Tuesday, April 10, 2007

Ghosts and susperstitions in Thailand

What do Bill Clinton and General Sondhi have in common? Denial of "sexual relations"? An endearing yet somehow occasionally irritating tone of voice? Maybe, but that's not the answer I'm looking for.

In fact both men have used astrologers for purposes of political prognostication.

In defence of Bill, reports state it was actually Hilary who consulted an astrologer for purposes of guidance (yes, that would be the same Hilary leading the polls right now) whereas general Sondhi has no such excuse. He has consulted a famous Thai fortune teller ever since the same seer "forecast" Thaksin's downfall.

Sondhi is not alone. Thaksin Shiniwat also consulted an astrologer and a shaman on a regular basis and actually refused to talk to press for an entire month because of negative planetary alignments. The same fortune teller did not forewarn of the coup, but this seemed to go unnoticed.

With men in such positions of power behaving in such antiquated manners, can we really criticise the rest of the nation for their staunchly superstitious beliefs?

Thais from any class have strong adherence to rituals and superstitions. Most Thais will have a "spirit house" outside their home to accommodate local spirits and blessed Buddhist amulets are a fixture in most taxis and buses as a safety charm. The same style amulets are often worn around the necks of males. The higher the rank of the monk who blessed the amulet, the higher the fee.

Many Thais believe strongly in spirits. Teachers (not students) in my old government school would ask me - in all seriousness - how I could stay alone in a classroom without being afraid of "the ghost". After the tsunami ravaged Phi Phi, Thais refused to visit for fear of stalking spooks. Hospital workers have often relayed to me tales of deceased patients walking the corridors at night. One girl told me a "ghost" walked so close to her she could actually read the name on the death tag.

Thai males often seek tattoos drawn by monks using a traditional bamboo needle , as they believe the tattoos bestow magical powers. A former colleague once told me to "be careful" because a local man had been knocking on doors in our village and using "black magic" to make people give him their valuables. The man only had to touch someone to cast the spell. These are not simpletons relaying these tales, they are educated and respected members of the community.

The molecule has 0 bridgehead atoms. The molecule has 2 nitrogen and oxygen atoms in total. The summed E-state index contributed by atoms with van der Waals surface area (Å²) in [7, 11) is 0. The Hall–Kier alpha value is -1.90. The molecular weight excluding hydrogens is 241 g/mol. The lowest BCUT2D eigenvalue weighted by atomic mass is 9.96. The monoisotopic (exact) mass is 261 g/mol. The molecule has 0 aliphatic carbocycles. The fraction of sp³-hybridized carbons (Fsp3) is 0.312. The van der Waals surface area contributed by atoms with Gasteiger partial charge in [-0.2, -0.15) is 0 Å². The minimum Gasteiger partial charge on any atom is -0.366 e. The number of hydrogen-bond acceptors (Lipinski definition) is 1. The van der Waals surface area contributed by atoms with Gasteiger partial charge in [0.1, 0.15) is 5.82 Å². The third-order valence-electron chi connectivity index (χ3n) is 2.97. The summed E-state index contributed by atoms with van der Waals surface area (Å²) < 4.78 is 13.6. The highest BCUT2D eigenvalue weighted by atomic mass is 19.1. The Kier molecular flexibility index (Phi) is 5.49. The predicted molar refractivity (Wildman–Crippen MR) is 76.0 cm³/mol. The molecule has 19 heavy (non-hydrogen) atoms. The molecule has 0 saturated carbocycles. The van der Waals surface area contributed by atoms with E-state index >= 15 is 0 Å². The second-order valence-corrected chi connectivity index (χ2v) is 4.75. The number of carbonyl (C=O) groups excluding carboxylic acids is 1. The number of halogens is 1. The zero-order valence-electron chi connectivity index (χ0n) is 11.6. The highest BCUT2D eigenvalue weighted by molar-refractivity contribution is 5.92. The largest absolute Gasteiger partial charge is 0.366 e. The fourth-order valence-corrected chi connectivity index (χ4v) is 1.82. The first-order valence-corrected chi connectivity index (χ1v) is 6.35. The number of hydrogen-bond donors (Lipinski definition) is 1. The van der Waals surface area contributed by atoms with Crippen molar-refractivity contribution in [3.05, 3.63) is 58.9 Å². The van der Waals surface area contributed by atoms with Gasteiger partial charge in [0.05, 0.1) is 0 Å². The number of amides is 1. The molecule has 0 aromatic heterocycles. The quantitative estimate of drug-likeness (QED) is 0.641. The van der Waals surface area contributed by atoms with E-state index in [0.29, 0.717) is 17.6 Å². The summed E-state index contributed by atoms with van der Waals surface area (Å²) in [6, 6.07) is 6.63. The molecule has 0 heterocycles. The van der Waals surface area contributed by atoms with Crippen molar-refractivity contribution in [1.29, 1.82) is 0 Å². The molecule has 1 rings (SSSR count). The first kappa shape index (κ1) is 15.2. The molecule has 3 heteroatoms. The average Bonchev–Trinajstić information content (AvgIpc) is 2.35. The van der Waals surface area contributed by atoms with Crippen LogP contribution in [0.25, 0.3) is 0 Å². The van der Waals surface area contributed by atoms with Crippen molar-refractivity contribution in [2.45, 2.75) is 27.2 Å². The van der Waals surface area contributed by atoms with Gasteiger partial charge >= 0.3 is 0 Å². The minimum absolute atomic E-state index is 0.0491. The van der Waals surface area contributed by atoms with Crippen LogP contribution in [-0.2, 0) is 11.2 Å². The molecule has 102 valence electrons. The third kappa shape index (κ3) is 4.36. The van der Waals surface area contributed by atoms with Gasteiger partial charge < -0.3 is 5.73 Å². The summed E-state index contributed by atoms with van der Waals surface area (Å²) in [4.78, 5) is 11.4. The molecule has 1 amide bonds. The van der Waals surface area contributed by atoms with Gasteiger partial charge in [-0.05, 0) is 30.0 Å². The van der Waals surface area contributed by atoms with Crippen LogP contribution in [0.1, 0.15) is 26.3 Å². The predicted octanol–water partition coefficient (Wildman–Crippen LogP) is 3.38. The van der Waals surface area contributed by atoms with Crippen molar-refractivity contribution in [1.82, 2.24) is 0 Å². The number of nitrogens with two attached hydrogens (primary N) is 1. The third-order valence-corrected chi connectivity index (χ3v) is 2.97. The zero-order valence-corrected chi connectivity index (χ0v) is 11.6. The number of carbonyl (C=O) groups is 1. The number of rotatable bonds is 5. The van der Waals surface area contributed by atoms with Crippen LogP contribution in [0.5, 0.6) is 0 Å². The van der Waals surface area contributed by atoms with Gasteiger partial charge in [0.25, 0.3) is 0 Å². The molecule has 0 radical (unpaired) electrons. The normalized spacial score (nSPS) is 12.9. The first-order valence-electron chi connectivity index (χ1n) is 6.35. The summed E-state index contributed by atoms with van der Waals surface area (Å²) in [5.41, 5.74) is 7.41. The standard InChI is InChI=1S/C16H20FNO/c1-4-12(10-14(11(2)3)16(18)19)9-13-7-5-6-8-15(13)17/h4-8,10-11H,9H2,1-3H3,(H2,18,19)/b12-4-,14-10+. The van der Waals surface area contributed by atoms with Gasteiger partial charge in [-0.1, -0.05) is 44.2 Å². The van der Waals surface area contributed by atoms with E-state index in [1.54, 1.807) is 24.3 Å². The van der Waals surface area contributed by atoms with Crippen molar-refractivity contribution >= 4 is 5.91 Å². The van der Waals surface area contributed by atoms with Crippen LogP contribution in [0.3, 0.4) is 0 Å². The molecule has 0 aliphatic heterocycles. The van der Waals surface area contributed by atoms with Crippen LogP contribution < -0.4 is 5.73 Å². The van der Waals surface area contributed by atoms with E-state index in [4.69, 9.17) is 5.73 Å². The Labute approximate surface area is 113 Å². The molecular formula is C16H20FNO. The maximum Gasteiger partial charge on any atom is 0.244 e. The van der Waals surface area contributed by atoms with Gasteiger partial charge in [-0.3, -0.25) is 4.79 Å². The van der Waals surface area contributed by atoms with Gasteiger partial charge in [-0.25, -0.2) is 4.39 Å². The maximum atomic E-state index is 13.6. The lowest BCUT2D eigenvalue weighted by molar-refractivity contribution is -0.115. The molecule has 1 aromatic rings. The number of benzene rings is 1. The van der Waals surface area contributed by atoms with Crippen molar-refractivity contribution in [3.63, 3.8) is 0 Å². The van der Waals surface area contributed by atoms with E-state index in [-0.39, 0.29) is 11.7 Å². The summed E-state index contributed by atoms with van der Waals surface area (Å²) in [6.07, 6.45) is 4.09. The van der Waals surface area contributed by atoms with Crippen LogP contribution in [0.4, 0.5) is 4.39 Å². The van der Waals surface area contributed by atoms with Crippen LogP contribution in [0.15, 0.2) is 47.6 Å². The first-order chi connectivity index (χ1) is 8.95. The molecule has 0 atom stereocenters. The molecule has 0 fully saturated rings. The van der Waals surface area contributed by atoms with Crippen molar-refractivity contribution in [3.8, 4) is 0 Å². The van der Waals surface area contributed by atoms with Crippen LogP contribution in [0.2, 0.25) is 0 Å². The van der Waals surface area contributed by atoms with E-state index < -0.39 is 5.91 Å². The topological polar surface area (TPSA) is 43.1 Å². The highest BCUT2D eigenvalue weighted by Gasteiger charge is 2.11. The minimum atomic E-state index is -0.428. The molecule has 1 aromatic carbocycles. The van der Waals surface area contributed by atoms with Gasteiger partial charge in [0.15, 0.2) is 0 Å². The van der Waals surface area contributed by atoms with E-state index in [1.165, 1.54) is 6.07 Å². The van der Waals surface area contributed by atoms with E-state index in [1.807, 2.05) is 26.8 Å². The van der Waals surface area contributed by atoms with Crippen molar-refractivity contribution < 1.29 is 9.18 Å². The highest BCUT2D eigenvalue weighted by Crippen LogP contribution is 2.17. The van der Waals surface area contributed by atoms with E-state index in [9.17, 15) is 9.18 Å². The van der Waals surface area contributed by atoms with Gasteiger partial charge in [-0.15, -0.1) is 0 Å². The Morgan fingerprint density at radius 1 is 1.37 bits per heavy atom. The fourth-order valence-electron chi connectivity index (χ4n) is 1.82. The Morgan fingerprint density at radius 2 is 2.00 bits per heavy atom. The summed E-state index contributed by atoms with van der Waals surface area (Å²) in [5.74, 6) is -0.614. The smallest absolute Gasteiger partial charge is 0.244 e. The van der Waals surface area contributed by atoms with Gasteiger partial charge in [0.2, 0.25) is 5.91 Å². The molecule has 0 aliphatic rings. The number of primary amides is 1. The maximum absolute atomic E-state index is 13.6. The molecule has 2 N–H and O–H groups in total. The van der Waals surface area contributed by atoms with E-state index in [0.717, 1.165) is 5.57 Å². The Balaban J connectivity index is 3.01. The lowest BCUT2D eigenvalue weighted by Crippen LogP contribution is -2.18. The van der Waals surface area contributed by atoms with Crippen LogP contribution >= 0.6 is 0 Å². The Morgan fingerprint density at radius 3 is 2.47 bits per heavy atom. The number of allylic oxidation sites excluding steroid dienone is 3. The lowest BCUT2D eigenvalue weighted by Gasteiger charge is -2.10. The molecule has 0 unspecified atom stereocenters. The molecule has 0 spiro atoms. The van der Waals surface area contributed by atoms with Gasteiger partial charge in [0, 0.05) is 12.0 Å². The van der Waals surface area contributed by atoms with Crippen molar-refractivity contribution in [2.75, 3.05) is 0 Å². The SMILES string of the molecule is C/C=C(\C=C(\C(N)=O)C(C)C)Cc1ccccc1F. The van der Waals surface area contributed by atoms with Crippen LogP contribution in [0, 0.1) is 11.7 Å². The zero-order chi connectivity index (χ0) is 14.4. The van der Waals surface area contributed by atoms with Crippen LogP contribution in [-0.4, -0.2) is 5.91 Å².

During the early operating days of Suvarnabhumi Airport, so much 'bad luck' and so many strange sightings occurred that a group of high ranking monks were called in to bless the airport. During their chants, a man came from nowhere and claimed to be possessed by a well known Chinese spirit. The spirit "demanded" the building of a spirit house. When the monks agreed, the "possessed" man passed out and had no recollection of what happened when he awoke.

The locals are not alone in this of course. It was a fellow teacher and friend that prompted this blog by his report of seeing a ghost in his English home. It's difficult to gauge just how many Brits believe in ghosts but I'd wager the number is less than Thailand.

So what, then, is the reason for the firm Thai beliefs? It would be easy to be snide and say lack of development is the root of the issue, but while such cynical and possibly offensive assumptions may unfortunately have a drip of truth , I'm sure that's not the whole picture.